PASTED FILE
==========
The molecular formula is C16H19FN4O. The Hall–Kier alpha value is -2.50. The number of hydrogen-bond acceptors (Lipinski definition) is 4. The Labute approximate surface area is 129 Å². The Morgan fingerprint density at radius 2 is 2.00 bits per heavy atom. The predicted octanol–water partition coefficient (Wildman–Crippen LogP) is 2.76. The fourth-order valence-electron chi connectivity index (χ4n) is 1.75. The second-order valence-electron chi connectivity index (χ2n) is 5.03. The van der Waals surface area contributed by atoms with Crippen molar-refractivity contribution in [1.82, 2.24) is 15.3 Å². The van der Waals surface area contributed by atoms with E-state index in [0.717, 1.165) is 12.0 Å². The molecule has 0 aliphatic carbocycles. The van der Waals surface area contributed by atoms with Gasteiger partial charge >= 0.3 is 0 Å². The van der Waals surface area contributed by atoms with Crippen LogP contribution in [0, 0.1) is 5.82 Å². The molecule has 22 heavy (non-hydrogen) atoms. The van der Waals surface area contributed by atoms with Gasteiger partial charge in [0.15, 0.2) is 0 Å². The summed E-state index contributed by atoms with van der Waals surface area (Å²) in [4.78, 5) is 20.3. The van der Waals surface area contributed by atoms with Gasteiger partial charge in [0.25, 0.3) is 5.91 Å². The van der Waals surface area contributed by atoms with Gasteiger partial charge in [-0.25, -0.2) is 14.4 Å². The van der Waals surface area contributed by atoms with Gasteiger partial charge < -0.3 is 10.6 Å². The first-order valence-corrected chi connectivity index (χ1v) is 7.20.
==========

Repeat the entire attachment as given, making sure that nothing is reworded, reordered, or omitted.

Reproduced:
The molecular formula is C16H19FN4O. The Hall–Kier alpha value is -2.50. The number of hydrogen-bond acceptors (Lipinski definition) is 4. The Labute approximate surface area is 129 Å². The Morgan fingerprint density at radius 2 is 2.00 bits per heavy atom. The predicted octanol–water partition coefficient (Wildman–Crippen LogP) is 2.76. The fourth-order valence-electron chi connectivity index (χ4n) is 1.75. The second-order valence-electron chi connectivity index (χ2n) is 5.03. The van der Waals surface area contributed by atoms with Crippen molar-refractivity contribution in [1.82, 2.24) is 15.3 Å². The van der Waals surface area contributed by atoms with E-state index in [0.717, 1.165) is 12.0 Å². The molecule has 0 aliphatic carbocycles. The van der Waals surface area contributed by atoms with Gasteiger partial charge >= 0.3 is 0 Å². The van der Waals surface area contributed by atoms with Crippen LogP contribution in [0, 0.1) is 5.82 Å². The molecule has 22 heavy (non-hydrogen) atoms. The van der Waals surface area contributed by atoms with Gasteiger partial charge in [0.15, 0.2) is 0 Å². The summed E-state index contributed by atoms with van der Waals surface area (Å²) in [4.78, 5) is 20.3. The van der Waals surface area contributed by atoms with Gasteiger partial charge in [0.25, 0.3) is 5.91 Å². The van der Waals surface area contributed by atoms with Gasteiger partial charge in [-0.25, -0.2) is 14.4 Å². The van der Waals surface area contributed by atoms with Gasteiger partial charge < -0.3 is 10.6 Å². The first-order valence-corrected chi connectivity index (χ1v) is 7.20.